Social Transformation – Inside and Out!February 15, 2011 Leave a comment
Photo by: John Baez
As we continue to explore the inner side of collaboration and social change, I wanted to share a few highlights from a recent conversation with my colleague Roy Martin. I met Roy in my role as a faculty member of the Massachusetts Institute for Community Health Leaders program sponsored by Blue Cross Blue Shield Foundation of Massachusetts. He spends his days (and nights!) intervening in the lives of young people who are caught up in the drug trade and gang-related violence. He knows them intimately, loves them deeply, and puts himself out there personally to guide them towards a positive future.
Our conversation meandered between exploring the problems and imagining how to fix them. We were on familiar ground. It’s not a matter of systems change or personal transformation. It’s all two both!
Public and private agencies need rebuilding so that they actually support the success of the youth they engage. Helpers (social workers, lawyers, service providers, health workers, and more) need a deep understanding of the youth they serve, a strong belief in their capacity for change and a network of reliable partners to which to refer young people. Parents need material and moral support to stand in the gap for their kids and model loving, nurturing authority. Community members need practical entry points to become active parts of the child-raising “village.” Young people need relationships with caring adults who can help them to grow beyond their current pain into mature adulthood.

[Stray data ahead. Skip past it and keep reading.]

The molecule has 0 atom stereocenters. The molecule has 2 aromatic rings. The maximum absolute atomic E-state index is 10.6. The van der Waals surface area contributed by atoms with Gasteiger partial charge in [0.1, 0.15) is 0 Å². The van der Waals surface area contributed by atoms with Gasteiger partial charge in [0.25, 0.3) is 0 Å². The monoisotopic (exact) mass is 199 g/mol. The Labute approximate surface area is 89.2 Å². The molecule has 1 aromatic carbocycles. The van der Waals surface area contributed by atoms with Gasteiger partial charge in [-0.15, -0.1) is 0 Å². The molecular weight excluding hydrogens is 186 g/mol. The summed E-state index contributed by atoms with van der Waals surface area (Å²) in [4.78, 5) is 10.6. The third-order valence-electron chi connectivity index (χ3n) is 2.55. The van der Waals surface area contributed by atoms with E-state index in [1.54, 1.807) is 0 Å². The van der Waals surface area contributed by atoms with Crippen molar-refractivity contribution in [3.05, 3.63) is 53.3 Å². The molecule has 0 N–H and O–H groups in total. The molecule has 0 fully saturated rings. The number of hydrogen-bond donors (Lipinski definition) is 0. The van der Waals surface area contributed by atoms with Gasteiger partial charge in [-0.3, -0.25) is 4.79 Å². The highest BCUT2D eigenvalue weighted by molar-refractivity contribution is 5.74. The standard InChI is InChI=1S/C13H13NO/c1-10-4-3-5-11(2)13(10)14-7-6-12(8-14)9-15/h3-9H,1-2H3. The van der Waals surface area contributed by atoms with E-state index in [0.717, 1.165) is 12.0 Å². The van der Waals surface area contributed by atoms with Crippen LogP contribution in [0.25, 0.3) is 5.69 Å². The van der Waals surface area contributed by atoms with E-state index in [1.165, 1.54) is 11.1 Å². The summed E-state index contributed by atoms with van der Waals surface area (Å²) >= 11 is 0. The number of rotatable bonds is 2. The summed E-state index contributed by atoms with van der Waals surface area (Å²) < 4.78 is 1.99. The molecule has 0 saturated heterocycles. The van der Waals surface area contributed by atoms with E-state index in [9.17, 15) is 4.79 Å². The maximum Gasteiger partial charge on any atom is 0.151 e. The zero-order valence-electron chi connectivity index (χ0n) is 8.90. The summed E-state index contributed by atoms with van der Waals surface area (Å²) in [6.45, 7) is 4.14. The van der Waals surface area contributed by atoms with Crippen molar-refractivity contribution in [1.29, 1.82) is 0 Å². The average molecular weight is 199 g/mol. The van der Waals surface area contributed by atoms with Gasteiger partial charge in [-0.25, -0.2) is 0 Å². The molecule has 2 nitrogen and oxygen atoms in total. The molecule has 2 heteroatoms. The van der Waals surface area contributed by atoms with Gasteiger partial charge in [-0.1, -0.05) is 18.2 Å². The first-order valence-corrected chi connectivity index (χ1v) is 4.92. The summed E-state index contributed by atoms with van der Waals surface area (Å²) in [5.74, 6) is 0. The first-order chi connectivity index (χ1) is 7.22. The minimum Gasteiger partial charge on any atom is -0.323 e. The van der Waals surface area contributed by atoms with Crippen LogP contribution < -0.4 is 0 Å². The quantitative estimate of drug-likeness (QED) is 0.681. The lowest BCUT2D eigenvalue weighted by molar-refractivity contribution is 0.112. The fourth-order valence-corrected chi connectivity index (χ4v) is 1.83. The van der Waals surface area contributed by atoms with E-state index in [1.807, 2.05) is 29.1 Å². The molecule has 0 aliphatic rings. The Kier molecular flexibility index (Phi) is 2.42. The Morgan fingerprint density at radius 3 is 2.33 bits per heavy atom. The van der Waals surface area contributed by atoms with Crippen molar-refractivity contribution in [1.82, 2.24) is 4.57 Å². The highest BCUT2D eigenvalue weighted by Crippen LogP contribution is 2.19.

Meeting all of these needs requires both internal and external work. The external work is not easy. It involves transforming a complex web of institutional practices, policies and material resources that shape the opportunity structures in our society. The internal work is, I believe, both simpler and harder at the same time: building a sense of hope and possibility, supporting the conviction that positive change is possible, and living out the belief that every human being has the capacity for healing and wholeness. It’s tempting to think of doing the internal or external work alone as incomplete. Increasingly, I think it’s impossible. What do you think?
I DEFINITELY think it’s impossible, the relationship is symbiotic. I need a context, a social structure, that supports my inner work while my inner work makes me a better contributor to the ongoing evolution of that very structure. I think that one of the most harmful aspects of the “still dominant but dying” industrial paradigm is that it has compartmentalized life.